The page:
Marion Barry accused of corruption

The Washington Post's Robert McCartney talks about a report that says the D.C. Council member personally benefited from the contract he obtained for his former girlfriend and directed earmarks that "provided substantial financial benefits to some of his close friends and supports."
Nikita Stewart
Washington Post Staff Writer
Wednesday, February 17, 2010; 11:00 AM

A team of investigators hired by the D.C. City Council accused council member Marion Barry of public corruption Tuesday for securing a $15,000 contract for his ex-girlfriend and taking a cut for himself.

Barry, 73, denied the allegations leveled against him. "I have been in office 55 years, and even my public enemies, my political enemies, my other enemies have never implied that I ever took a penny that wasn't owed to me," Barry said from the council dais in reaction to Bennett's report.

Washington Post staff writer Nikita Stewart was online Wednesday, Feb. 17, at 11 a.m. ET to discuss the charges.


Ironton, Ohio: How many charges has Marion Barry had against him and how many has he been found guilty of?

Nikita Stewart: He was convicted of one cocaine possession charge in the now-infamous Vista Hotel ordeal. He also had a plea deal in his failure to pay taxes. That's all despite several incidents involving police, most recently the stalking charge.


Anonymous: Barry says that no rules are written down re Council contracts, therefore he broke none. Is this true?

Nikita Stewart: According to Robert Bennett and Amy Sabrin, the lead investigators, there are several codes within the city law that would apply to Barry's actions on the contracts.


Rockville, Md.: Nikita, thank you for hosting this chat. It was a really great article -- and it raised a lot of questions. Mr. Barry said that he diverted money to help 'raise up' Ward 8. How does it do that? How exactly would the money help his constituents? Is there a paper trail? What exactly is "walking around money" and how does it really help? Because it sounds like it is in the form of cash, not funding city projects in 8. Former D.C. Mayor Marion Barry is accused of corruption (Post, Feb. 17)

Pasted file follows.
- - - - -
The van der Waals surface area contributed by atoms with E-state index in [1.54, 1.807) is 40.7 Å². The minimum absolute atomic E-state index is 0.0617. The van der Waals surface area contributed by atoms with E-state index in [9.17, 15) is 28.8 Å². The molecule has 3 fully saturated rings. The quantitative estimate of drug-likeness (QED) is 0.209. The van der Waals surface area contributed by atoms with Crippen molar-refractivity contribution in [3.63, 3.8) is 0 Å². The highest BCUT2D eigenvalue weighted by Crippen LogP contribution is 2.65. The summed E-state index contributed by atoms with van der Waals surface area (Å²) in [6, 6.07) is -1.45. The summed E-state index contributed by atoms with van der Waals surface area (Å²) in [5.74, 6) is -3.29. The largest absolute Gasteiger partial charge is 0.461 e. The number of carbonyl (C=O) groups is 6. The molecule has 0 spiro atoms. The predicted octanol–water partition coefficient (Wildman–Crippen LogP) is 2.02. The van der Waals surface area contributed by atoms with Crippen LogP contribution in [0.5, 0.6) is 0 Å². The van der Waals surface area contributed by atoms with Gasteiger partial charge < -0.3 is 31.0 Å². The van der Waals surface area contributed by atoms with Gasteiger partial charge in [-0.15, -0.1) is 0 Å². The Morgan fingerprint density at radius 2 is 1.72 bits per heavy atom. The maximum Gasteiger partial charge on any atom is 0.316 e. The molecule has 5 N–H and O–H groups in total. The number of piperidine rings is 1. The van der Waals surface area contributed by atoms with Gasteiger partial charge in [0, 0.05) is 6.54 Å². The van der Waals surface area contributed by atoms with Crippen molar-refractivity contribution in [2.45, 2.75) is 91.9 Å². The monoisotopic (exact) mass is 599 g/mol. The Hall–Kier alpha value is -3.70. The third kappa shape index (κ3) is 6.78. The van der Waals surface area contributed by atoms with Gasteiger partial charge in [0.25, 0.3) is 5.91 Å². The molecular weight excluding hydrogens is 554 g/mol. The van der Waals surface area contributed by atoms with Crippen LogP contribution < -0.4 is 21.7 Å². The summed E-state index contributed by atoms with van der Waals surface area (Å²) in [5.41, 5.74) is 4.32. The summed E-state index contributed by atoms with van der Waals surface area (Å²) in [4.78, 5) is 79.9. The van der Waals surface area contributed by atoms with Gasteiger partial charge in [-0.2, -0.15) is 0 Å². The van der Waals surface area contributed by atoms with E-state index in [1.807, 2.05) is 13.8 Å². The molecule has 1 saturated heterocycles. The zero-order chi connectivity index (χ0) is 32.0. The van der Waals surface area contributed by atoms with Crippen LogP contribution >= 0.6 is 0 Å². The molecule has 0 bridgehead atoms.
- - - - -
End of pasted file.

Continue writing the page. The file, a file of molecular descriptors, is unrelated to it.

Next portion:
Nikita Stewart: Amy Sabrin, deputy special counsel in the investigation, testified before council members yesterday that they found many honest and hardworking people along the way. Barry explained yesterday that the groups awarded money had actually started out as volunteer organizations. The funds given to them were to help them with the services they were already providing. But investigators found troubling circumstances with some of the groups. Barry's friends and associates were among those getting paid.


Washington, D.C.: Was Barry in public office at age 18 as he sems to be implying?

Nikita Stewart: Barry entered public office in the early 1970s as a school board member. We should have noted that. But Barry was a college activist and a leader in the Civil Rights Movement. He was "elected" to positions within organizations during that time.


Vienna, Va.: I've lived in the DC area my whole life and was surprised to see that D.C. council members are allowed to give earmarks. How does that process work and is there no council review/process to check what the money is being used for? Seems to me that any government (federal being the biggest abuser of this) that allows memembers to have some pot of money they can direct however they see fit is asking for problems.

Nikita Stewart: The council's earmark process is fairly new. It grew tremendously after controversy over an earmark to Ford's Theatre a few years ago. Several council members thought it was unfair to give millions of dollars to a project that was community-based. That opened a door of I'll-give-you-this-if-you-give-me-that. In fiscal year 2009, the council and mayor gave out nearly $48 million in earmarks. According to the Bennett report, Council member Jack Evans backed or co-sponsored the largest amount: $16.5 million. But Council member Barry sponsored the most grants, divvying up $8 million among 41 groups and projects.


Silver Spring, Md.: When Post writers mention, and quote others that mention, "the good that Marion Barry has done for the city," can they give specifics or press the source to elaborate? Give us examples of Barry's "good" legacy. Thank you.

Nikita Stewart: Go around this city, and you'll find someone who says "Marion Barry gave me my first job." His summer youth jobs program, which continues under Mayor Fenty, is legendary for its giving young people not only a job, but hopefully building a work ethic. Also, there are plenty of folks who credit Barry with helping to build the black middle class by opening the door for government jobs for which they were qualified but had not been receiving.


Washington, D.C.: How is it possible that City Council members are allowed to execute contracts? Does any other major city have such a procurement system?

Nikita Stewart: I have covered several cities where council members and aldermen are given control over the budgets for their offices and also have access to discretionary funds. The council's budget appeared to work similarly, but the checks and balances that were in place were not working. Bennett and Sabrin both testified yesterday that employees who oversee such grants and contracts were afraid to speak up because they had been ordered up by council members. Bennett said that intimidation must end.


Washington, D.C.: Is the City Council likely to take any action or will they just ignore them?